once in a blue moon

Comments and questions about the APOD on the main view screen.
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Joined: Tue Jun 21, 2005 1:05 am
Location: Toronto, Canada

once in a blue moon

Post by Ric » Tue Jun 21, 2005 3:43 am

An atmospheric layer of particles (such as from volcanic activity or forest fires) between an observer and the moon scatters red light to leave direct light from the moon a blue colour. This is the origin of the expression "once in a blue moon" because this is a very rare occurrence.
In September 1950 smoke from a Canadian forest fire drifted across the Atlantic, and Europeans were able to see a blue moon.
In my book "Seeing The Light" (ISBN 0-9735316-1-4) I speculate on the possibility that "once in a blue moon" might be a daily event on the planet Mars because of the dust in the atmosphere making the sky pink. The APOD picture for August 4, 1997 shows a "salmon" coloured sunset on Mars, which might be explained as resulting from Rayleigh scattering removing most of the blue while Mie scattering from dust particles removes some of the pure red leaving a significant portion of green wavelengths to balance the remaining red to the more neutral "salmon". Does anyone know if the size of dust particles in the atmosphere of Mars is appropriate to produce this "blue moon" phenomenon?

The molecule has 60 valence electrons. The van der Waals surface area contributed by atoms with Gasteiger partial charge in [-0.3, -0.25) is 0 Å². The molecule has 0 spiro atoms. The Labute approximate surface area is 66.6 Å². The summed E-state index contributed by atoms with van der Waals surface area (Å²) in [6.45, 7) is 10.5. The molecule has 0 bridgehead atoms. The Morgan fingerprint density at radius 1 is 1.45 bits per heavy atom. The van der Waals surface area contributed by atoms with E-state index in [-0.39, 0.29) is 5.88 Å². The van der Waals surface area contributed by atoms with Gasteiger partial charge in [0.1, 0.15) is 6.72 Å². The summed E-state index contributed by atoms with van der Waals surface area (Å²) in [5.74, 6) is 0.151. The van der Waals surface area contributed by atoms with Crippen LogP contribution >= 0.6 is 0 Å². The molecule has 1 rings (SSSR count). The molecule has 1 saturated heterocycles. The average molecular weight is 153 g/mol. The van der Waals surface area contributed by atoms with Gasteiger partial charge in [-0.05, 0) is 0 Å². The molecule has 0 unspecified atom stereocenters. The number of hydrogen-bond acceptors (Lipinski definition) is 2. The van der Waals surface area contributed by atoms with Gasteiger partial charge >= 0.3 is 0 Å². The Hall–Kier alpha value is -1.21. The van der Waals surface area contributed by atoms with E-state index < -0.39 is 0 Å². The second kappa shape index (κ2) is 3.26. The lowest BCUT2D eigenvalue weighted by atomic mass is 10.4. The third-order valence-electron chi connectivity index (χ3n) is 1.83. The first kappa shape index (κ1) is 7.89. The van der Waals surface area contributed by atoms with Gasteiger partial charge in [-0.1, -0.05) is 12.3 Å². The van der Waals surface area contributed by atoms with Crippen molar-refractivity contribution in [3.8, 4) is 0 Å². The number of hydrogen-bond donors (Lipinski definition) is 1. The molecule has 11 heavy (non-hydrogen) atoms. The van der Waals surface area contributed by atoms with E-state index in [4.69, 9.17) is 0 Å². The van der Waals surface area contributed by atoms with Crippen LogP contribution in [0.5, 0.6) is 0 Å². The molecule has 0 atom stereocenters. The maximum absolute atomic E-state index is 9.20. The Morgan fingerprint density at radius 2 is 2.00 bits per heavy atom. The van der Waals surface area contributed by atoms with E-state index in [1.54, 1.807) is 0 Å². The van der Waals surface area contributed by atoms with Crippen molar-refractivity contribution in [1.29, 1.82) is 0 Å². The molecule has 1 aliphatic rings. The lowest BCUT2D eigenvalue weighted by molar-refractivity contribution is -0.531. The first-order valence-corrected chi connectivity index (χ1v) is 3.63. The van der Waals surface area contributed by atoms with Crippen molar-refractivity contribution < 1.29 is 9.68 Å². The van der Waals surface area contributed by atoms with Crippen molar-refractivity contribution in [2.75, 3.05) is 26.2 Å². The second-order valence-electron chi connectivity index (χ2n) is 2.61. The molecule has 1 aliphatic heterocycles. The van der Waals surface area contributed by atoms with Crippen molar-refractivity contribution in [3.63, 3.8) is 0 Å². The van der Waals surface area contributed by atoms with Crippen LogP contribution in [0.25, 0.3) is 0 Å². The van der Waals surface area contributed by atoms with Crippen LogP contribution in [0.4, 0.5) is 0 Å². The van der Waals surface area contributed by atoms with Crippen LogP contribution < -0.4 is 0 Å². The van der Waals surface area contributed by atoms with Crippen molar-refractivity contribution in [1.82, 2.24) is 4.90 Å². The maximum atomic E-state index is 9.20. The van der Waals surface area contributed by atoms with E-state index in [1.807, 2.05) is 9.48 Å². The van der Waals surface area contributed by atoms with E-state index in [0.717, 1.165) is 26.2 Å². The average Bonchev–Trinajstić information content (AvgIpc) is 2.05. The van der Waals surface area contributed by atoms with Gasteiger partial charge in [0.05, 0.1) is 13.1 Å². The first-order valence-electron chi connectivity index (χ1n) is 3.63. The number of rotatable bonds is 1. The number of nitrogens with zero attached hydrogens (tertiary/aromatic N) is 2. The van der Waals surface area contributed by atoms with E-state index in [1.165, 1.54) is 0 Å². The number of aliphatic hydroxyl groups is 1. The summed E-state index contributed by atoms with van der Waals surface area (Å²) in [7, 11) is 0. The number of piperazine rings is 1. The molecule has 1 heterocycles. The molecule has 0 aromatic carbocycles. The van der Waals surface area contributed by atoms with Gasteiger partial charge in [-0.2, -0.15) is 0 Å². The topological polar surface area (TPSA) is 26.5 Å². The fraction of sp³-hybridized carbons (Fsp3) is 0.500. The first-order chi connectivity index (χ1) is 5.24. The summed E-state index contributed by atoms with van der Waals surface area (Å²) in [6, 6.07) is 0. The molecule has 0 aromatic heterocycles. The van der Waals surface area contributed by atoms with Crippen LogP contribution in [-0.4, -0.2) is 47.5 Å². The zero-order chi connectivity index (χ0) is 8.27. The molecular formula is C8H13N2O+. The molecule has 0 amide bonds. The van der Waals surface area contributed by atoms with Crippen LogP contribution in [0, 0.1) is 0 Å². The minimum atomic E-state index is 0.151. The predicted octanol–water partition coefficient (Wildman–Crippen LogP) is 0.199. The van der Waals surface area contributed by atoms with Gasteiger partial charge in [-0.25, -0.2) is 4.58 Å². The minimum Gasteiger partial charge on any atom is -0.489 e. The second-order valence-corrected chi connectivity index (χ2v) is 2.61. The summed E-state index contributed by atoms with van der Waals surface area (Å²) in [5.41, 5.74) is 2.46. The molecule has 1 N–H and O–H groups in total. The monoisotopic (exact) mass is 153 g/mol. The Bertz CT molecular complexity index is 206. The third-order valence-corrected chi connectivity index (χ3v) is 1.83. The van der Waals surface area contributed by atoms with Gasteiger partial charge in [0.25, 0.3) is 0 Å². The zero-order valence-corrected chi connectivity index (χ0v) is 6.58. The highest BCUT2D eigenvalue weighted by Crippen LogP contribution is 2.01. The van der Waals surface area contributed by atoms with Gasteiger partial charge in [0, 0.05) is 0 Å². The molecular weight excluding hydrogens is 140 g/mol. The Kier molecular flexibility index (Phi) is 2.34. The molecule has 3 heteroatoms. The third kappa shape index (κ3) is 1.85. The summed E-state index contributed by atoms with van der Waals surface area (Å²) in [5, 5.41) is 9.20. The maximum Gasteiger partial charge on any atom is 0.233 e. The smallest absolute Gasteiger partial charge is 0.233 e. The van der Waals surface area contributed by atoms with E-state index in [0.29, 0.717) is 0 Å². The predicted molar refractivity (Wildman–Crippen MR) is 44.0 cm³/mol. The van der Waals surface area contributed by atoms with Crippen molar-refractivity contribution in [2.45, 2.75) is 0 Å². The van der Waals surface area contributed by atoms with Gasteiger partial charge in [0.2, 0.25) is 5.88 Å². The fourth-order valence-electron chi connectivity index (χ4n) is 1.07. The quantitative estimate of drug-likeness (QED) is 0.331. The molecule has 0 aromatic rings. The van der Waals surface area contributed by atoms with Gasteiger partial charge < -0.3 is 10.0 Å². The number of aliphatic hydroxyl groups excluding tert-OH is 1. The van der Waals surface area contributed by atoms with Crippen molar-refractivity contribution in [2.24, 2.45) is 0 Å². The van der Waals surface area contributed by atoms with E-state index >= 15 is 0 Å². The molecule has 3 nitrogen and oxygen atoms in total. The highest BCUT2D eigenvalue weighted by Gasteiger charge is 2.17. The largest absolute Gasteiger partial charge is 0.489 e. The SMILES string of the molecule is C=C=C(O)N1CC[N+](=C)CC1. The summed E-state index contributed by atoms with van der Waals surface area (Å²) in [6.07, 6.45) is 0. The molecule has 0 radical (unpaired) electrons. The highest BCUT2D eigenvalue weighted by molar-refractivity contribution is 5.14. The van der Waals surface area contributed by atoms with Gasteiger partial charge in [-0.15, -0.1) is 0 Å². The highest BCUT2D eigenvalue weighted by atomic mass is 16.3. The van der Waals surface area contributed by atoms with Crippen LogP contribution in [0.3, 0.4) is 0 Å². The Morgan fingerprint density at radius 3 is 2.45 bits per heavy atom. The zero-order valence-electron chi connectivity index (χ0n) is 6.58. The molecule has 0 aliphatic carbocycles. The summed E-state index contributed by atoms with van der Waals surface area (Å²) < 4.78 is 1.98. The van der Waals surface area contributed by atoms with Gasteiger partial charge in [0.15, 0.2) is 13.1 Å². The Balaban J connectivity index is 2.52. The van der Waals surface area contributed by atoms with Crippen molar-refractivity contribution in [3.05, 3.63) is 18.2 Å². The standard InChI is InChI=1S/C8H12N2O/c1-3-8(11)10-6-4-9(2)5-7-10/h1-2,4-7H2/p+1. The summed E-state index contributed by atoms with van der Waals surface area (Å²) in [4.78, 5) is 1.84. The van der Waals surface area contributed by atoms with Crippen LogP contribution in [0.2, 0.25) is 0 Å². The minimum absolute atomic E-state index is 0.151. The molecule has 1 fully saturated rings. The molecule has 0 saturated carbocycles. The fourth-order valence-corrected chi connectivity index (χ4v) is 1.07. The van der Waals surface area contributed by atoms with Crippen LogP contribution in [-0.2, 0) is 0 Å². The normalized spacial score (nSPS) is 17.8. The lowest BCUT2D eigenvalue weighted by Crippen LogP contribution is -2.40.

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Post by makc » Tue Jun 21, 2005 9:08 am

This looks much more "blue", indeed. EDIT: please continue in this earlier thread - locked.